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FLORIDA SUGAR CANE LEAGUE URGES STATE AGENCIES TO STUDY SMOKE FROM SUGARCANE BURNING, SAWGRASS FIRES, AND MUNICIPAL WASTE INCINERATORS

 FLORIDA SUGAR CANE LEAGUE URGES STATE AGENCIES TO STUDY SMOKE FROM
 SUGARCANE BURNING, SAWGRASS FIRES, AND MUNICIPAL WASTE INCINERATORS
 CLEWISTON, Fla., Jan. 13 /PRNewswire/ -- The Florida Sugar Cane League today invited the Florida Department of Environmental Regulation and the State Division of Forestry to formally examine smoke from sugarcane field burning to determine its mercury content, if any. The League also believes that similar studies of sawgrass fires and waste incinerators are necessary.
 Andy Rackley, vice president and general manager of the League, pledged that League members, who are responsible for farming more than 80 percent of the sugarcane grown in the Everglades Agricultural Area, would cooperate fully in the studies he proposed. Rackley urged the action by the state agencies "to give confidence to our neighbors that farmers are not causing any harm to the environment through their farming practices, and to further investigate all potential sources of atmospheric mercury in South Florida."
 Each harvest season, from October through March, sugarcane fields are burned to clear thick leaves and underbrush. The burning is required to permit harvesting of the crop and to reduce the amount of leaves brought to the mills for processing. The burning of the fields is regulated by the State Division of Forestry.
 In past years some residents of coastal areas had complained about smoke which occasionally appeared over some residential areas during the winter months. In response to those complaints, this year, the Division of Forestry established new regulations outlining wind conditions under which burning would be allowed to minimize the potential of smoke being a nuisance to coastal areas. Under the new regulations, burning is not allowed in zones near urban areas if the wind is blowing toward the urban areas. Sugar Cane League members said the new regulations caused some hardship in harvesting the crop, but supported the regulations in "a spirit of being good neighbors to non-farming areas."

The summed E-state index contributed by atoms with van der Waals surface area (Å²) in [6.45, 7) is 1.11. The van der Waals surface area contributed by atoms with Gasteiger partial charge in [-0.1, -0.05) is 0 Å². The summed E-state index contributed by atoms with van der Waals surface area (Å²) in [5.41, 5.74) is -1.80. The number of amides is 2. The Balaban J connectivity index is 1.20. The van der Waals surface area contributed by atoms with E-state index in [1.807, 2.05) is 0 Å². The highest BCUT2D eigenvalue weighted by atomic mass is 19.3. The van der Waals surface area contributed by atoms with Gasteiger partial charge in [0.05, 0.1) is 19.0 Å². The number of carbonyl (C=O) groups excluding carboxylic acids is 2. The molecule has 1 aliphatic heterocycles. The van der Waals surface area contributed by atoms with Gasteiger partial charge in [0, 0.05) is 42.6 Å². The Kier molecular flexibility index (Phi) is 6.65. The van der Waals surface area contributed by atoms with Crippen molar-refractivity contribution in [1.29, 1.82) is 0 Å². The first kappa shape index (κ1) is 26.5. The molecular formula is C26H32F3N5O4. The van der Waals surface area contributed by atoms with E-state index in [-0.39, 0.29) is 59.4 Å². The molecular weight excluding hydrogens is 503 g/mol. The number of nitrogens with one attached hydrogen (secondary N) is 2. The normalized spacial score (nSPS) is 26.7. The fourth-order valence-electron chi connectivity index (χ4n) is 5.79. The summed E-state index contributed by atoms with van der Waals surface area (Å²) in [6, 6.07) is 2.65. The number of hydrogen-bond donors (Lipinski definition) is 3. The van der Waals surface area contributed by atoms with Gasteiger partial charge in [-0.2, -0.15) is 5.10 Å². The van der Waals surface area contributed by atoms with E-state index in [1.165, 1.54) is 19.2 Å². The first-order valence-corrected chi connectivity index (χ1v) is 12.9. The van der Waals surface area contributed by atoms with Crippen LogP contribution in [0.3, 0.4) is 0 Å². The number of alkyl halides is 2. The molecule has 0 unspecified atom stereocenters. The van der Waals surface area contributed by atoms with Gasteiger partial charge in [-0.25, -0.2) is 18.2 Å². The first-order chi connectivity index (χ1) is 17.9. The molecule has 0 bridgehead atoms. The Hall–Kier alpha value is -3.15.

Rackley said, "All available data indicates the smoke contains nothing harmful. However, the feeling still persists in some people that the smoke from sugarcane fields might be contributing atmospheric mercury. We believe it is important to put this matter to rest once and for all. In order to do this, we believe mercury levels in sugarcane burning, sawgrass fires and municipal waste incinerators should be studied.
 "League members have established a series of monitoring stations between the sugarcane fields and populated coastal areas and are sponsoring studies to analyze the contents of sugarcane field smoke," Rackley said. "We will make the results of those studies available to the public when they are completed.
 "However," Rackley said, "we believe the state should also undertake studies of the smoke from sugarcane burning, sawgrass fires and municipal waste incinerators so that the public can have confidence that every reasonable investigation is being made to determine the source of atmospheric mercury."
 Rackley said that the League will cooperate fully with studies done by state agencies and assist in whatever way would be helpful. He said he hoped the studies would begin soon in order to have sufficient time to complete them before the end of the harvest, usually at the end of March.
 -0- 1/13/92
 /CONTACT: Otis Wragg or Ray Casas of Wragg & Casas, 305-372-1234, for the Florida Sugar Cane League/ CO: Florida Sugar Cane League ST: Florida IN: SU:


AW-JJ -- FL011 -- 9162 01/13/92 14:59 EST
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Date:Jan 13, 1992
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